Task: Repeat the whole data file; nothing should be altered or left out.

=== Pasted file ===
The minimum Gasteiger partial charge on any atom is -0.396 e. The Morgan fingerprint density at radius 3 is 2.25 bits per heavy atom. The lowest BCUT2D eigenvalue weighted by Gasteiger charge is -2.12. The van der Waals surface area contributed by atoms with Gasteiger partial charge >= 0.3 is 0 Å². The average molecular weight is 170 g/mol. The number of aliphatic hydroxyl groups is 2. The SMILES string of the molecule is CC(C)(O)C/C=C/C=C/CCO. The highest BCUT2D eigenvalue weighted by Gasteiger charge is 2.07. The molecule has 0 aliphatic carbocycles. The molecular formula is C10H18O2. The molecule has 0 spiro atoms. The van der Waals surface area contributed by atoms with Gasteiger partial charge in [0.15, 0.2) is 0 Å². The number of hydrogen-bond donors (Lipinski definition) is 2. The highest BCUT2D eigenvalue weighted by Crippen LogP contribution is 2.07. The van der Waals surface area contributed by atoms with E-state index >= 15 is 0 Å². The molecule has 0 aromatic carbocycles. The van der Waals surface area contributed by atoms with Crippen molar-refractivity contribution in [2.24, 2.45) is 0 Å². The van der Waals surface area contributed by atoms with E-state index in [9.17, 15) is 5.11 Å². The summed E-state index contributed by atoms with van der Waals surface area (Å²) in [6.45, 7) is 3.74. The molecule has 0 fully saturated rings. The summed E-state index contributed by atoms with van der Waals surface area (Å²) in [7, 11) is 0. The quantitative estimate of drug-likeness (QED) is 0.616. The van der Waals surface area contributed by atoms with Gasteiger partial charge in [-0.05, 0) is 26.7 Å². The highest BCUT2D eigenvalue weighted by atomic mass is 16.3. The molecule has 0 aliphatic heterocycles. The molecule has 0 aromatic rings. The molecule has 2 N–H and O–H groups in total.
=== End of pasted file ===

The minimum Gasteiger partial charge on any atom is -0.396 e. The Morgan fingerprint density at radius 3 is 2.25 bits per heavy atom. The lowest BCUT2D eigenvalue weighted by Gasteiger charge is -2.12. The van der Waals surface area contributed by atoms with Gasteiger partial charge >= 0.3 is 0 Å². The average molecular weight is 170 g/mol. The number of aliphatic hydroxyl groups is 2. The SMILES string of the molecule is CC(C)(O)C/C=C/C=C/CCO. The highest BCUT2D eigenvalue weighted by Gasteiger charge is 2.07. The molecule has 0 aliphatic carbocycles. The molecular formula is C10H18O2. The molecule has 0 spiro atoms. The van der Waals surface area contributed by atoms with Gasteiger partial charge in [0.15, 0.2) is 0 Å². The number of hydrogen-bond donors (Lipinski definition) is 2. The highest BCUT2D eigenvalue weighted by Crippen LogP contribution is 2.07. The van der Waals surface area contributed by atoms with E-state index >= 15 is 0 Å². The molecule has 0 aromatic carbocycles. The van der Waals surface area contributed by atoms with Crippen molar-refractivity contribution in [2.24, 2.45) is 0 Å². The van der Waals surface area contributed by atoms with E-state index in [9.17, 15) is 5.11 Å². The summed E-state index contributed by atoms with van der Waals surface area (Å²) in [6.45, 7) is 3.74. The molecule has 0 fully saturated rings. The summed E-state index contributed by atoms with van der Waals surface area (Å²) in [7, 11) is 0. The quantitative estimate of drug-likeness (QED) is 0.616. The van der Waals surface area contributed by atoms with Gasteiger partial charge in [-0.05, 0) is 26.7 Å². The highest BCUT2D eigenvalue weighted by atomic mass is 16.3. The molecule has 0 aliphatic heterocycles. The molecule has 0 aromatic rings. The molecule has 2 N–H and O–H groups in total.